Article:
[MUSIC PLAYING] IRENE: What's it like being a grandmother? It's the most wonderful thing in the world, and it's my reward for not having killed their parents.
Fortunately, we are a close family. Other than that, I don't think we could have gotten through a lot of the stuff that we've gotten through with a smile.
My husband owned a machine shop, and the boys worked for him. My oldest son is Gary, my middle son is Larry, which was a mistake, to have a Gary and a Larry.
Gary was very sick as a young man. He developed a blood disorder, aplastic anemia, when he was 16. There was one medication for the disease. And if you were lucky, it worked 30% of the time. And it worked.
My husband was diagnosed in 1987 with gastric esophageal cancer. And he responded very well to the first round of chemotherapy, but then that stopped working. And nothing really worked after that. And guess what, I still miss him.
I was originally diagnosed with bladder cancer, and they tried all the conventional treatments. And they all worked. But then something else always happened within a very short length of time.
Most people, you know, said, oh, bladder cancer? I had bladder cancer. I'm fine. But if it penetrates the bladder wall, it's not so fine. And that's when they decided they had to do surgery and remove my bladder.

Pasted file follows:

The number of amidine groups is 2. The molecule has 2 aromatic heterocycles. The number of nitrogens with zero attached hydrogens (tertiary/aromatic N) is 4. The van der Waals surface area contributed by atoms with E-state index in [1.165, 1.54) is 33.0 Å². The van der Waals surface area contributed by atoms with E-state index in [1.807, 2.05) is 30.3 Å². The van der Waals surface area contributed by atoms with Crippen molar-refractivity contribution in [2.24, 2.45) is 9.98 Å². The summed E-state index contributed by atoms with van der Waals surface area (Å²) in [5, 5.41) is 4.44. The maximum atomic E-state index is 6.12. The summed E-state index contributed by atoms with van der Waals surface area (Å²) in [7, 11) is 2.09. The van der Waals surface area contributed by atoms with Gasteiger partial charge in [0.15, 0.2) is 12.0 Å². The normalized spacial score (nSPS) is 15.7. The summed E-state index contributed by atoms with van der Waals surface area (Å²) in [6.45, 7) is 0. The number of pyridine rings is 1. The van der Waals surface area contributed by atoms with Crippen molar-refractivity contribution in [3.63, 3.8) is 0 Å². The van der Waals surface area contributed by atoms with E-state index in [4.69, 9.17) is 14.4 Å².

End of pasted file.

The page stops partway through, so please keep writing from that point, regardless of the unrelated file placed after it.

Before the surgery, they asked me if I would take part in precision medicine. And I said, yes. To me, it would only be a win-win situation.
Precision medicine is when they take a piece of the malignant tumor, or skin, or whatever, and they study it, and they find out what it actually might respond to. It's precision, it's geared to you.
And it was recommended that I should go on breast cancer drugs. They wouldn't have thought, and I wouldn't have thought. I have bladder cancer, I don't have breast cancer. It's working. The last three CAT scans have been completely clean. I have no evidence of cancer. How can I not say thank you to Weill Cornell, and to precision medicine?
I am very fortunate to have a lot of very good friends. I turned 77. They feel that this is a good year to celebrate my good fortune. Oh, I love birthdays. How can you not celebrate a birthday?
What do I wish for myself? That things go on just as they are.
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After standard treatments for her bladder cancer had failed, Irene Price knew she was running out of options and time. Thanks to her team of doctors at the Caryl and Israel Englander Institute for Precision Medicine at Weill Cornell Medicine, Price now spends time celebrating birthdays with her family — cancer-free.